“Super-sized” portions Eating meals out Snacking on energy-dense foods High-sugar beverages High in calories May not compensate at meal time for extra calories Liquid calories less satiating than solid form and lead to higher caloric intake.
Child’s odds of becoming obese increase with each additional daily serving of sugar-sweetened drinks Suggests independent link between soda consumption and obesity
Children spend considerable amount of time with media Children aged 8-18 spend over 3 hours a day with media Studies find a positive association between screen time and increased overweight
Decrease time children spend in active, physical play Contribute to increased energy consumption through mindless snacking Influence children to make unhealthy food choices due to advertisements Lower children’s metabolic rate
At home Parents as role models, positive or negative At school Ideal setting for teaching healthy eating and physical activity In the community Access to sidewalks, bike paths, parks Access to affordable, healthy food choices
Various health-related consequences, may be immediate or long-term Psychosocial risks Early social discrimination Low self-esteem, decreased academic performance Cardiovascular risks High cholesterol High blood pressure
Asthma NASH- Non-alcoholic steatohepatitis Orthopedic problems Sleep apnea Occurs in 7% of overweight children Type II diabetes “Adult-onset” Increasingly reported among children May lead to advanced long-term complications
Prevention plus PCP Structured weight management PCP plus dietician Comprehensive multidisciplinary intervention PCP plus behavioral counselor, dietician, exercise specialist Tertiary care intervention Meds: sibutramine and orlistat Gastric bypass surgery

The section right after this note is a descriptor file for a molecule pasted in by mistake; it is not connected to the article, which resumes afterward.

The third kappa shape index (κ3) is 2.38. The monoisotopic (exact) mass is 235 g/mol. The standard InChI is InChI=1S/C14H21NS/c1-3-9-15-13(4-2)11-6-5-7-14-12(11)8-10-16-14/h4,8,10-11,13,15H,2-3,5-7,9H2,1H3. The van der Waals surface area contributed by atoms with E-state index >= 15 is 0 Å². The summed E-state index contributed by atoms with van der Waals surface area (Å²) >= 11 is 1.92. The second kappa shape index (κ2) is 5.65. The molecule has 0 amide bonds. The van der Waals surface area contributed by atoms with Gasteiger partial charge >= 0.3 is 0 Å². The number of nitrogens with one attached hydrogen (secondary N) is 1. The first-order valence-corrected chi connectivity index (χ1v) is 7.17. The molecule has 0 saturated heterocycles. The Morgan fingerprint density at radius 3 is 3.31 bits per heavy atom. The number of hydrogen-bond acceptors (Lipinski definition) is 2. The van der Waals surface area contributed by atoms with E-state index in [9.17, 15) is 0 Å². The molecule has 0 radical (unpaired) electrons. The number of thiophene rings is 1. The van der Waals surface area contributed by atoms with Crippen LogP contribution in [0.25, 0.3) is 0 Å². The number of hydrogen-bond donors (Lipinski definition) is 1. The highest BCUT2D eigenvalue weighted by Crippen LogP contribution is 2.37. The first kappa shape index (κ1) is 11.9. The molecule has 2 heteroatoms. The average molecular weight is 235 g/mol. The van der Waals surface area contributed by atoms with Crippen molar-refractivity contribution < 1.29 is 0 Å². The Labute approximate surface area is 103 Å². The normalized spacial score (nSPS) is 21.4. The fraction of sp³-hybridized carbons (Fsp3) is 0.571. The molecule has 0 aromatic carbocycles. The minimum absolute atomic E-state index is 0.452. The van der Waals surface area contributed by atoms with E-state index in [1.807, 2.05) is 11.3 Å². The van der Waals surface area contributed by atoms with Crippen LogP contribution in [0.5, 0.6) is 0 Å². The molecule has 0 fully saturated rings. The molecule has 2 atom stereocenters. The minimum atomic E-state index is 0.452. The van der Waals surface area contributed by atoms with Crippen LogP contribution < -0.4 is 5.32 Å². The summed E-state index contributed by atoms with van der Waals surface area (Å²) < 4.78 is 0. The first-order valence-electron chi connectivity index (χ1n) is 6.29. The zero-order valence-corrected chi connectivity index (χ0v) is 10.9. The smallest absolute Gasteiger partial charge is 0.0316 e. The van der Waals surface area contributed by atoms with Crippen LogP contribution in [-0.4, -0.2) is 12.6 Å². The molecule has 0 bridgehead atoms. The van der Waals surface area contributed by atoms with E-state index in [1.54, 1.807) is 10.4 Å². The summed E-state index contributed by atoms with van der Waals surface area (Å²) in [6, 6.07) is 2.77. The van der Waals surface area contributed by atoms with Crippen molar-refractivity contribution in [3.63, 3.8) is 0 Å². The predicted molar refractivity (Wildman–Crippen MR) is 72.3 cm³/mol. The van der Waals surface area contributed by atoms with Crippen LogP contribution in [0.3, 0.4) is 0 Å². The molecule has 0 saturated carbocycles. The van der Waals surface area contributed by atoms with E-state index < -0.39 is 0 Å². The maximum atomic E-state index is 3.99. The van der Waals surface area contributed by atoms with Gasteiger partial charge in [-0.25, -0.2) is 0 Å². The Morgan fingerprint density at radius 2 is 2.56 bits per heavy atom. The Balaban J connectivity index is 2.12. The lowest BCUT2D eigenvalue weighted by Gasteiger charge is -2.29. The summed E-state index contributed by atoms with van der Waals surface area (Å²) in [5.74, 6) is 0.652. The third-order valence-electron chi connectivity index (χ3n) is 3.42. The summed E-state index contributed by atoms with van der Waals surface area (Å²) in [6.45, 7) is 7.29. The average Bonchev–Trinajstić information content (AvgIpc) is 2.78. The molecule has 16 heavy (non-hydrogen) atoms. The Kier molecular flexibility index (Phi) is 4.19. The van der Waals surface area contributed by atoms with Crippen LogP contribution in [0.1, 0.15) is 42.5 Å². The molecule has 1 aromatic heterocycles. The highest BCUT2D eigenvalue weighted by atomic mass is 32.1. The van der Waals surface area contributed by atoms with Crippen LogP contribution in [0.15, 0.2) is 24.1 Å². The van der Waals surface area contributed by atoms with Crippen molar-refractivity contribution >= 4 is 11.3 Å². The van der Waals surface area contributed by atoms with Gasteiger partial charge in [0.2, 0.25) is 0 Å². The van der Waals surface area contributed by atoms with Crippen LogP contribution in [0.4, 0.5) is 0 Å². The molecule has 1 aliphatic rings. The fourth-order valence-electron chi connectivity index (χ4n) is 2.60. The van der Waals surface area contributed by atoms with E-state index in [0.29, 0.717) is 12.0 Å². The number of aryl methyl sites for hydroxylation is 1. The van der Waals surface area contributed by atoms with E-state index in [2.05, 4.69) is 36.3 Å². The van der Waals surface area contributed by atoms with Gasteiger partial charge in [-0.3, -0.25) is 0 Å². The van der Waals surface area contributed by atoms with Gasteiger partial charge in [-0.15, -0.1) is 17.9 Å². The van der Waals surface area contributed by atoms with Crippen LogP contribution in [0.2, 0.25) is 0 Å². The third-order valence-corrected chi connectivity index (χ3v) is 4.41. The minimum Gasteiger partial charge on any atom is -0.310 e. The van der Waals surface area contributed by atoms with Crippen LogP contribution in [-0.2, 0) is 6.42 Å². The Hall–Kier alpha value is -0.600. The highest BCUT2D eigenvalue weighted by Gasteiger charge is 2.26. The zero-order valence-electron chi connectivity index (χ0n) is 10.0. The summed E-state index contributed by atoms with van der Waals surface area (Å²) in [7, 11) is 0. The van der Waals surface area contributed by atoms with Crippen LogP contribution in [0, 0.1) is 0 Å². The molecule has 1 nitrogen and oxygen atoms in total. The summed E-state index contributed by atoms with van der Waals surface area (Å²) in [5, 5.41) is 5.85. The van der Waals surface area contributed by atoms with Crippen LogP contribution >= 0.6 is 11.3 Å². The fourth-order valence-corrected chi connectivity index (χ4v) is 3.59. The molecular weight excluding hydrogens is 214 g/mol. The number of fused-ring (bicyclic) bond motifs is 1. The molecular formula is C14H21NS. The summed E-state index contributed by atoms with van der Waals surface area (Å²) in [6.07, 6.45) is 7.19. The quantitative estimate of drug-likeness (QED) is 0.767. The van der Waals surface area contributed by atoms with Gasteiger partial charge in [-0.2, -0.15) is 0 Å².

Check Ht/Wt and BMI at EVERY visit Explain graphs to caregivers Check BP at every visit Use pediatric BP tables Labs: Glucose/HgA1c Lipids LFT’s Frequent monitoring
Education about healthy food/drink choices and physical activity Focus on weight maintenance, not loss Weight checks in between well child visits Consults for kids with HTN, high chol, DM Shapedown/Cowboys Get Healthy, Get Fit Encourage activity Sports, karate, biking, walking, trampoline
Nutrition standards Vending machine usage BMI measured in schools Recess/physical education Obesity programs and education Obesity research Obesity treatment in health insurance Obesity commissions Oklahoma Fit Kids Coalition The UB Obesity Report Card: An Overview
Physical education Nutrition in schools School health councils Identify funding sources
An advisory group of at least 6 individuals. Work to create healthy school environments so that students can maximize their learning potential. It’s required by law for public schools- SB 1627 Provide advice to the school regarding school health issues and assess the school’s needs in the 8 areas of the Coordinated School Health Program.
Establish policies that promote enjoyable, lifelong physical activity Provide physical and social environments that encourage young people to engage in safe and enjoyable physical activity Implement physical education curricula and healthy lifestyle instruction in grades K-12 Implement health education that allow students to develop the knowledge, attitudes and skills they need to maintain a healthy lifestyle
Provide extracurricular physical activities that are diverse, developmentally-appropriate and both competitive and non-competitive Encourage parents to support their children’s participation in physical activity and to be physically active role models Provide training to school staff to promote lifelong activity among young people Assess the activity patterns of students and refer to activities Provide a range of community sports and rec programs